Apr 24

WIT Life #369: Sakura-filled spring and Plan 75

Interpreter/Translator/Writer Stacy Smith (Kumamoto-ken CIR, 2000-03) presents WIT Life, a periodic series about aspects of Japanese culture such as art, film, food and language. Stacy starts her day by watching Fujisankei’s newscast in Japanese, and here she offers some interesting tidbits and trends along with her own observations.

Happy spring! It’s hard to believe that May is right around the corner. Earlier this year I spent two weeks in Japan (my first trip in six years, after a few stops and starts during Covid), and timed it extremely well to catch the 桜 (sakura, or cherry blossoms) at their peak in two of the four cities I visited. One was Kyoto, which is always a special place for me to return to as it is where I studied abroad during my first time in Japan. The other was Kumamoto, where I lived for three years during my time as a JET. It was a fantastic homecoming filled with long-overdue reunions, delicious food, 温泉 (onsen, or hot springs) and お花見 (ohanami, or cherry blossom viewing). I don’t know when my next trip will be, but here’s hoping it’s sooner than another six years!

When I returned to the U.S. everything was in full bloom, so I felt lucky to be able to enjoy a double spring. I love this season with its wonderfully warm afternoons, as well as chilly mornings and nights where hot tea hits the spot. I brought back sakura tea and a wide assortment of other cherry blossom goods, so hopefully those will tide me over when I start missing Japan…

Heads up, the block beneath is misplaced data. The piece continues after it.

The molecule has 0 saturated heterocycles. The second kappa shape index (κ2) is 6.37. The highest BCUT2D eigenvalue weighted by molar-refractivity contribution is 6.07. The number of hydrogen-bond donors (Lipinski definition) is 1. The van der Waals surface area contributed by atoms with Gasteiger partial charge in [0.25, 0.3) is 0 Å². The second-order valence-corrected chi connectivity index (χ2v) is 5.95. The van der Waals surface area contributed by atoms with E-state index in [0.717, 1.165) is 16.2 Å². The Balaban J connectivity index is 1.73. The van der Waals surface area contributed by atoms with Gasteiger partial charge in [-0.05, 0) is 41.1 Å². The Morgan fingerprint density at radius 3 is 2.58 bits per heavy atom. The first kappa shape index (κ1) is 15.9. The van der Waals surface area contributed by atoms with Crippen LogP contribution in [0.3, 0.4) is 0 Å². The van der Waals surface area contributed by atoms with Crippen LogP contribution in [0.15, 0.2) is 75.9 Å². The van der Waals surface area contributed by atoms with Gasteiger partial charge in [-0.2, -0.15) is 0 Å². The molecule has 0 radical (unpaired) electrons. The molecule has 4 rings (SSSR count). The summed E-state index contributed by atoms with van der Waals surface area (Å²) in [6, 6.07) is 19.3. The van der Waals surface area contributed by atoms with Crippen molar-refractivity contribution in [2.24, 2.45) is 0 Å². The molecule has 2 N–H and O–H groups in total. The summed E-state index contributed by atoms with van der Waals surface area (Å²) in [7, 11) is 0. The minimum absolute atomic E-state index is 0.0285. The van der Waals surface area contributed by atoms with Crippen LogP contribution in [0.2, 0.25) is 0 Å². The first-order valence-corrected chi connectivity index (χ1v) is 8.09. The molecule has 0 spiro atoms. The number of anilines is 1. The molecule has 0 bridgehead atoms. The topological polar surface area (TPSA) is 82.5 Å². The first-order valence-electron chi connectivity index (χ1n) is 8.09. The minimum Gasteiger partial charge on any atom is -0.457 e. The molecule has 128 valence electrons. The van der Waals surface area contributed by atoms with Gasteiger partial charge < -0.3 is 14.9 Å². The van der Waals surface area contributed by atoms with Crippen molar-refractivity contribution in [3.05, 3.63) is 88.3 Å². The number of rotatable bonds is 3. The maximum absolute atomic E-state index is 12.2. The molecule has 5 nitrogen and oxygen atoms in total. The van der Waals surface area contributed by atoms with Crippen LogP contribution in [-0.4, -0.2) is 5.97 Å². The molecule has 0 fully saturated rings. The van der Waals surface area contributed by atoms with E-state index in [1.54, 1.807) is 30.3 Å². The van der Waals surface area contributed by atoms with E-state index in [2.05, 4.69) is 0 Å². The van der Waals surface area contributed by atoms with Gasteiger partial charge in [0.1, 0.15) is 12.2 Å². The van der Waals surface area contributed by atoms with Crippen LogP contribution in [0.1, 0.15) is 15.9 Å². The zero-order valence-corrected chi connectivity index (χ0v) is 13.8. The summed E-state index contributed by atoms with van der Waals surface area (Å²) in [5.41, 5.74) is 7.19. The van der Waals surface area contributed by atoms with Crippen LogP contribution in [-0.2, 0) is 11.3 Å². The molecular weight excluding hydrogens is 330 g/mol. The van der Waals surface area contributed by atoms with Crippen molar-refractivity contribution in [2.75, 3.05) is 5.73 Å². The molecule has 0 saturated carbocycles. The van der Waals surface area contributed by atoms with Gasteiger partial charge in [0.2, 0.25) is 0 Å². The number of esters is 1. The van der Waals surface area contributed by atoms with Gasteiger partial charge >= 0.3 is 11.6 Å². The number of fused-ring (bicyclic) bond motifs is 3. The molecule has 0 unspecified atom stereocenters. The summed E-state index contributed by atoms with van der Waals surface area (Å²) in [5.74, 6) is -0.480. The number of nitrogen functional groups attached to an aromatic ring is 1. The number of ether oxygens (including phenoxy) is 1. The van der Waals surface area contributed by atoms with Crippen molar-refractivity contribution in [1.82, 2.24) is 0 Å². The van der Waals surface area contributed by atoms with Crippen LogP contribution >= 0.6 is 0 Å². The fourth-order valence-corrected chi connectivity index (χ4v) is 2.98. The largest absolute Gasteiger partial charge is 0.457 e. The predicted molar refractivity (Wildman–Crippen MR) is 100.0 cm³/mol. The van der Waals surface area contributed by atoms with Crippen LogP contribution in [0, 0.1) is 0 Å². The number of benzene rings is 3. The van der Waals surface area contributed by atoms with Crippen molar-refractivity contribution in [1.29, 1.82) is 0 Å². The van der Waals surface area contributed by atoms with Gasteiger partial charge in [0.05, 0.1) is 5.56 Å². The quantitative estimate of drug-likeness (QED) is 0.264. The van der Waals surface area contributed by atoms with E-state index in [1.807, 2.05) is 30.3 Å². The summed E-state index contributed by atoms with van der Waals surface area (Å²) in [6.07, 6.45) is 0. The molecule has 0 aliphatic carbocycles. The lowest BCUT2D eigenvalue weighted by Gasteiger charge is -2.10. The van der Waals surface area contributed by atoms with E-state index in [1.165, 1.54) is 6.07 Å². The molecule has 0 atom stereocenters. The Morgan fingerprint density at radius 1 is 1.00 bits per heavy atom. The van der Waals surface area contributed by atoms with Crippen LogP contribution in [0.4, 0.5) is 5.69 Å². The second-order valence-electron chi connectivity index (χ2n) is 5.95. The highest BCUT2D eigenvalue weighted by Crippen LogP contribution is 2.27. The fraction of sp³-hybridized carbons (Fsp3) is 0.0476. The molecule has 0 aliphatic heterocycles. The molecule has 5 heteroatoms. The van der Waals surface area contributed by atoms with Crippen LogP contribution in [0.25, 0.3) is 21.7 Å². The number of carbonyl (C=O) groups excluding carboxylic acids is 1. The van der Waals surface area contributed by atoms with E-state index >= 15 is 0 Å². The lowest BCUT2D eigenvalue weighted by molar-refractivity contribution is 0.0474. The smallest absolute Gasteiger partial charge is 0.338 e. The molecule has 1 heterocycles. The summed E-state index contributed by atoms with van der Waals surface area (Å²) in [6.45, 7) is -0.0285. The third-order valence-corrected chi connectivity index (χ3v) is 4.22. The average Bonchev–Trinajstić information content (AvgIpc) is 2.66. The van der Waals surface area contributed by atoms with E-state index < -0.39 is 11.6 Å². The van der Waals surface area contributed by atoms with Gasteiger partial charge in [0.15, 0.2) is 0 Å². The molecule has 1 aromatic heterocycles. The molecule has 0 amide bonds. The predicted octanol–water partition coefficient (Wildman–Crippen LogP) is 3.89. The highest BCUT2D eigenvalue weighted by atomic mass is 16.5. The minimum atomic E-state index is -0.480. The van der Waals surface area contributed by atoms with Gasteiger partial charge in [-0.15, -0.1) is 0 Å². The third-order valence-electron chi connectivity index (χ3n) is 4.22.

An amazing array of sakura goods from the source! (thanks to Muji, Kaldi and various conbini)

Yesterday I had the chance to see the Cannes award-winning film Plan 75, which is showing at IFC Center through Friday. The title refers to a Japanese government program that encourages the elderly to terminate their own lives (and will subsidize this), as a way of relieving this demographic’s social and economic burdens. The film follows the three main characters of a 78-year old woman considering Plan 75, a young civil servant working on behalf of the plan, and a Filipino health care worker who ends up working for the plan. Each goes through their own personal journey over the course of the film’s almost two-hour duration, changing the way they view the plan and their roles in relation to it. The weight of this dystopian film makes it anything but an easy watch, but its heaviness is commensurate to the heft of the premise.

I stuck around for the post-screening Q&A with writer/director Chie Hayakawa, and it was interesting to hear her insights regarding the film. She shared that it had originally been part of an anthology, and that she had changed the ending of the feature to make it more optimistic. She had done research on 15 female senior citizens to hear their life stories, and relayed that the majority of them had said they would take advantage of Plan 75 if something like that really existed. Her focus was not to judge someone for making that decision, but to shine a light on the struggles of that demographic as one example of weaker members of society who are routinely ignored or seen as extraneous. In fact, the opening scene is based on a real incident from 2016 where 19 residents of a care home for disabled people were killed by a 26-year-old perpetrator who believed “all the handicapped should disappear.” When asked about her next project, Hayakawa expressed a desire to move away from addressing societal inequities and toward something more personal. With this striking debut audiences are no doubt eagerly awaiting her next work, but in the meantime check out Plan 75 this week!

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